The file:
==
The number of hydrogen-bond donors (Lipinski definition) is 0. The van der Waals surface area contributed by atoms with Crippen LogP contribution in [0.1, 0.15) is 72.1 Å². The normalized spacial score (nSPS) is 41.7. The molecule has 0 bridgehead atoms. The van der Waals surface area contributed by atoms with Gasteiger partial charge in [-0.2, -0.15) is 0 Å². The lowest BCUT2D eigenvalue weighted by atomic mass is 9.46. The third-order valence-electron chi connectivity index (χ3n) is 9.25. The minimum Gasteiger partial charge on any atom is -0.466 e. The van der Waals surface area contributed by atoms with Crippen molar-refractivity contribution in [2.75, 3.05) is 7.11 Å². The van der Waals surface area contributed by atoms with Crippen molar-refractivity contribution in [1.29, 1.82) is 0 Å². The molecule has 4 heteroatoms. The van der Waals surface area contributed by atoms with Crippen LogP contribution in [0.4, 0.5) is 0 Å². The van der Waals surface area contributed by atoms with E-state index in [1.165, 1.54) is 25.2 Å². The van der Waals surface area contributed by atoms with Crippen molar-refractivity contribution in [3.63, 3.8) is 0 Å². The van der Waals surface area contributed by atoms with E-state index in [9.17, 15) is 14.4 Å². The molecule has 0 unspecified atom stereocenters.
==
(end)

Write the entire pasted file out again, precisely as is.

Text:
The number of hydrogen-bond donors (Lipinski definition) is 0. The van der Waals surface area contributed by atoms with Crippen LogP contribution in [0.1, 0.15) is 72.1 Å². The normalized spacial score (nSPS) is 41.7. The molecule has 0 bridgehead atoms. The van der Waals surface area contributed by atoms with Gasteiger partial charge in [-0.2, -0.15) is 0 Å². The lowest BCUT2D eigenvalue weighted by atomic mass is 9.46. The third-order valence-electron chi connectivity index (χ3n) is 9.25. The minimum Gasteiger partial charge on any atom is -0.466 e. The van der Waals surface area contributed by atoms with Crippen molar-refractivity contribution in [2.75, 3.05) is 7.11 Å². The van der Waals surface area contributed by atoms with Crippen molar-refractivity contribution in [1.29, 1.82) is 0 Å². The molecule has 4 heteroatoms. The van der Waals surface area contributed by atoms with Crippen LogP contribution in [0.4, 0.5) is 0 Å². The van der Waals surface area contributed by atoms with E-state index in [1.165, 1.54) is 25.2 Å². The van der Waals surface area contributed by atoms with Crippen molar-refractivity contribution in [3.63, 3.8) is 0 Å². The van der Waals surface area contributed by atoms with E-state index in [9.17, 15) is 14.4 Å². The molecule has 0 unspecified atom stereocenters.